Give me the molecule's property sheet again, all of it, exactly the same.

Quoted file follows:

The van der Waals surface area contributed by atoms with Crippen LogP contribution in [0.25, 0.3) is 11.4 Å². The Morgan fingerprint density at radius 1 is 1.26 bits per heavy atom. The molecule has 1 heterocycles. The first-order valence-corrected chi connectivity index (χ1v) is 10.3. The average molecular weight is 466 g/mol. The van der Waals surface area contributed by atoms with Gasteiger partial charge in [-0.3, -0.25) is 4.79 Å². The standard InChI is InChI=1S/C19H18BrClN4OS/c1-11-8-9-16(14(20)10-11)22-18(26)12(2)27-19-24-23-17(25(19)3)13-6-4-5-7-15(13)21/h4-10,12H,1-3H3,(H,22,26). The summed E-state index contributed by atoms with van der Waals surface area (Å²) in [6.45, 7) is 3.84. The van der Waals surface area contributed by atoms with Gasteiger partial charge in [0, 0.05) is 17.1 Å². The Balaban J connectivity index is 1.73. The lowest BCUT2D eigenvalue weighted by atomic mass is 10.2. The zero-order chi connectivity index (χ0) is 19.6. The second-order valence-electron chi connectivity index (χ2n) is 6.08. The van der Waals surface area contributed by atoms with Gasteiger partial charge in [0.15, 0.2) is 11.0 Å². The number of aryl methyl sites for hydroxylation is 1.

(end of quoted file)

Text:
The van der Waals surface area contributed by atoms with Crippen LogP contribution in [0.25, 0.3) is 11.4 Å². The Morgan fingerprint density at radius 1 is 1.26 bits per heavy atom. The molecule has 1 heterocycles. The first-order valence-corrected chi connectivity index (χ1v) is 10.3. The average molecular weight is 466 g/mol. The van der Waals surface area contributed by atoms with Gasteiger partial charge in [-0.3, -0.25) is 4.79 Å². The standard InChI is InChI=1S/C19H18BrClN4OS/c1-11-8-9-16(14(20)10-11)22-18(26)12(2)27-19-24-23-17(25(19)3)13-6-4-5-7-15(13)21/h4-10,12H,1-3H3,(H,22,26). The summed E-state index contributed by atoms with van der Waals surface area (Å²) in [6.45, 7) is 3.84. The van der Waals surface area contributed by atoms with Gasteiger partial charge in [0, 0.05) is 17.1 Å². The Balaban J connectivity index is 1.73. The lowest BCUT2D eigenvalue weighted by atomic mass is 10.2. The zero-order chi connectivity index (χ0) is 19.6. The second-order valence-electron chi connectivity index (χ2n) is 6.08. The van der Waals surface area contributed by atoms with Gasteiger partial charge in [0.15, 0.2) is 11.0 Å². The number of aryl methyl sites for hydroxylation is 1.